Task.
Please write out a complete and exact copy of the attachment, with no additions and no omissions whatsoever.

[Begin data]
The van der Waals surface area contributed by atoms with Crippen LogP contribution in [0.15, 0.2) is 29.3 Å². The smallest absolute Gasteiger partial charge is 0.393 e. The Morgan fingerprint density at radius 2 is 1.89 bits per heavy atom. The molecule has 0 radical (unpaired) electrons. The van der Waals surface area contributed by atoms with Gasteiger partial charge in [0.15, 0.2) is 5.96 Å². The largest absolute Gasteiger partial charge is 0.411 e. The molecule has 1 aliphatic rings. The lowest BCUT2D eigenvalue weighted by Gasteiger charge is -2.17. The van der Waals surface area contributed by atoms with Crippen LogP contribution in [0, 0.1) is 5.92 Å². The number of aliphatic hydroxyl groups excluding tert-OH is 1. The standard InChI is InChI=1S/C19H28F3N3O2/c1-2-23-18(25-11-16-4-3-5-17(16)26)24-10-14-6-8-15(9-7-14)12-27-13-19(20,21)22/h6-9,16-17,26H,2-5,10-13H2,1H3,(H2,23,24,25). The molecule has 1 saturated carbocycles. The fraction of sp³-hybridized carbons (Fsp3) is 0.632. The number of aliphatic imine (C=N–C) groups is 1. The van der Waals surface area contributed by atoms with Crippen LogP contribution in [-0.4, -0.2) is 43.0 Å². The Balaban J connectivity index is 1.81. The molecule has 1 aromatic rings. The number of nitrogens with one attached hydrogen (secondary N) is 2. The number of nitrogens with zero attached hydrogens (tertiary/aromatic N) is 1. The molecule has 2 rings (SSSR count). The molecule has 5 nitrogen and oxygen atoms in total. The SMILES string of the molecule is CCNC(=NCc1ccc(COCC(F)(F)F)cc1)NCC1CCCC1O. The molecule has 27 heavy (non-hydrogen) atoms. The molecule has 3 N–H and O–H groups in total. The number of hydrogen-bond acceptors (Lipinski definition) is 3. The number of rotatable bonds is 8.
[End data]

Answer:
The van der Waals surface area contributed by atoms with Crippen LogP contribution in [0.15, 0.2) is 29.3 Å². The smallest absolute Gasteiger partial charge is 0.393 e. The Morgan fingerprint density at radius 2 is 1.89 bits per heavy atom. The molecule has 0 radical (unpaired) electrons. The van der Waals surface area contributed by atoms with Gasteiger partial charge in [0.15, 0.2) is 5.96 Å². The largest absolute Gasteiger partial charge is 0.411 e. The molecule has 1 aliphatic rings. The lowest BCUT2D eigenvalue weighted by Gasteiger charge is -2.17. The van der Waals surface area contributed by atoms with Crippen LogP contribution in [0, 0.1) is 5.92 Å². The number of aliphatic hydroxyl groups excluding tert-OH is 1. The standard InChI is InChI=1S/C19H28F3N3O2/c1-2-23-18(25-11-16-4-3-5-17(16)26)24-10-14-6-8-15(9-7-14)12-27-13-19(20,21)22/h6-9,16-17,26H,2-5,10-13H2,1H3,(H2,23,24,25). The molecule has 1 saturated carbocycles. The fraction of sp³-hybridized carbons (Fsp3) is 0.632. The number of aliphatic imine (C=N–C) groups is 1. The van der Waals surface area contributed by atoms with Crippen LogP contribution in [-0.4, -0.2) is 43.0 Å². The Balaban J connectivity index is 1.81. The molecule has 1 aromatic rings. The number of nitrogens with one attached hydrogen (secondary N) is 2. The number of nitrogens with zero attached hydrogens (tertiary/aromatic N) is 1. The molecule has 2 rings (SSSR count). The molecule has 5 nitrogen and oxygen atoms in total. The SMILES string of the molecule is CCNC(=NCc1ccc(COCC(F)(F)F)cc1)NCC1CCCC1O. The molecule has 27 heavy (non-hydrogen) atoms. The molecule has 3 N–H and O–H groups in total. The number of hydrogen-bond acceptors (Lipinski definition) is 3. The number of rotatable bonds is 8.